Contents Facing the Future 03 Esk Valley Garden 04 Clanbogan Development Initiative 04 Milltown Community’s Electric Car 05 Exploring, Experiencing & Achieving a Job 06 Transforming Social Care through Innovative Community Building 07 Leadership & Succession

News 08 Golden Garden

Pages Plus Insert Camphill Dialogue 2017 - A Celebration of Diversity - An Interview with Brian Zecca - Camphill Tippereth - Dialogue Report

Morphology 09 John Ruskin, Rudolf Steiner, Arnold Freeman & Karl König

Camphill Pages Comes of Age 10 21 Years

Reasearch Network 12 Back to Bedlam

Obituaries 13 Dr. Margaret Colquhoun 13 Roger Halpern

Camphill Foundation 14 Camphill Foundation UK & Ireland

Back Cover 16 Camphill School in South Africa turns 65!

Shaping the Flame This Camphill Book has become a reference point for the yearly cycle of how a Camphill Community could look at The Festivals, The Craft Work and Workshops, Life on The Land and through prose and poetry weaves a journey of substance that can help a newcomer understand a bit more what lies behind the life and work of Camphill. It might serve as a helpmate to celebrate a festival or it can be a present to a young co-worker to take away on their life’s journey after a gap year helping in a Camphill Community. It is a keepsake for parent or sibling. It is as relevant today as when it was published by The Association of Camphill Communities to mark the new century. It can be obtained by emailing The Editorial Coordinator where an invoice will be sent or a cheque for £7.50 (includes p&p) sent to Vivian Griffiths, Camphill Literature Services, 2 Pull Woods Cottages Pull Woods, Ambleside, Cumbria LA22 0HZ and made out to The Association of Camphill Communities.


Facing the Future | Autumn/Winter 2017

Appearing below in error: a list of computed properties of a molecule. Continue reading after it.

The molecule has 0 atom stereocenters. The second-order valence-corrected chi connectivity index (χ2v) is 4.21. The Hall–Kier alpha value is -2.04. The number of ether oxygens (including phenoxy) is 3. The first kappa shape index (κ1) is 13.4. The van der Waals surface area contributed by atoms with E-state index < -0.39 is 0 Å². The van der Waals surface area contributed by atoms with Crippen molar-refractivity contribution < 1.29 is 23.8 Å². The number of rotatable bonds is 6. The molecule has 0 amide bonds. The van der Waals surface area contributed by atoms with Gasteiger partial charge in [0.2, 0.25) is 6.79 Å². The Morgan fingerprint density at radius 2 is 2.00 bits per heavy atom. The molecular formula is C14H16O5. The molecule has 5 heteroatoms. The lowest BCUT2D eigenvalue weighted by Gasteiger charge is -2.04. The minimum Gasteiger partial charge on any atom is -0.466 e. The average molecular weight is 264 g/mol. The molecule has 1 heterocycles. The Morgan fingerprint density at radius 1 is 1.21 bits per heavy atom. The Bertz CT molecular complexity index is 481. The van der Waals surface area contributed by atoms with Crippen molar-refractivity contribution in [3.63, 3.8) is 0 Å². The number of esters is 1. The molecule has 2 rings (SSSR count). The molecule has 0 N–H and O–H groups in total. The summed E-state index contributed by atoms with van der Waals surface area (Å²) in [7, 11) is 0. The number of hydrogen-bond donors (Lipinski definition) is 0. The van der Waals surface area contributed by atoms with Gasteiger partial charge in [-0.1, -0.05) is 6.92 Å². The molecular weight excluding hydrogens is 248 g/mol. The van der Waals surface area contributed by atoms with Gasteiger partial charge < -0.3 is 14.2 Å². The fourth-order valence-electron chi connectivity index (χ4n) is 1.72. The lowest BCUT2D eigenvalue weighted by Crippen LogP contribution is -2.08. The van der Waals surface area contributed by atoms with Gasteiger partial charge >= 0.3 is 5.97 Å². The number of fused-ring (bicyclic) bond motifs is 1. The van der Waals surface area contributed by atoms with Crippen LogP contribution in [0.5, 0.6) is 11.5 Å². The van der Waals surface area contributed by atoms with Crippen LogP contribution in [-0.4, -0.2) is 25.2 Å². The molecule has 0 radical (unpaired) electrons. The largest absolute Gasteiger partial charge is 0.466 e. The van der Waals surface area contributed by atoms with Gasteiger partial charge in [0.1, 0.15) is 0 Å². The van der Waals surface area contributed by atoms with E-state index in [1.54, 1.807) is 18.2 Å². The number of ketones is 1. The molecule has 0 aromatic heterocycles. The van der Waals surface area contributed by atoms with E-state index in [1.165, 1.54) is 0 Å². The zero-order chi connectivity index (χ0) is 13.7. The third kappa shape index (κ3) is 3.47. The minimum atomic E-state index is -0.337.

FACING THE FUTURE Esk Valley Garden Marcello and his family are part of the new Esk Valley Camphill Community in Danby Dale. North Yorkshire, now Associate members of The Association Of Camphill Communities. Here is his remarkable story...

“Thank goodness there is light at the end of the poly tunnel”

Last September my family and I moved back to Botton, having spent a year at Vale Head Farm in Kinver (Stourbridge) where I was working as biodynamic apprentice and my wife was studying to become a Waldorf Kindergarten teacher. We decided to go back “home” to Botton to help in building up the new Community that was slowly emerging from a long process of conflict and subsequent mediation with the Camphill Village Trust, and which has become today the Esk Valley Camphill Community. Personally as a land worker my goal was to create from scratch a new space for growing food for the community. The terms of the legal settlement left us without any land and properties and therefore the new challenge was and is to create new projects outside the Village. After a few weeks of research for new land Michael Hazelton, the Vicar in the nearby village Danby, offered us the Vicarage’s garden for the use of the community. Already a dream was coming true. We started working that piece of land in October getting things prepared for the following season.

We asked permission to the Elementals first. And then we got on with fencing, manuring, building a tunnel, building our composting system and spraying the biodynamic preps. Eventually in February we started the sowing. Everything from seed. We’ve been growing in our houses, conservatories and in a small greenhouse. With the help and support of our Botton Buddies and input from new volunteers, the Esk Valley Camphill Garden is now thriving offering vegetables to about 20 families. We have also been also able to go to some local markets and we’re about to sell our produce to the Danby Health Shop - a local business bought in 2016 by Camphill Community Ventures Ltd, a not-for-profit company created by the new community. The location of the ‘vicarage garden’ makes it a great opportunity to create a strong connection between the new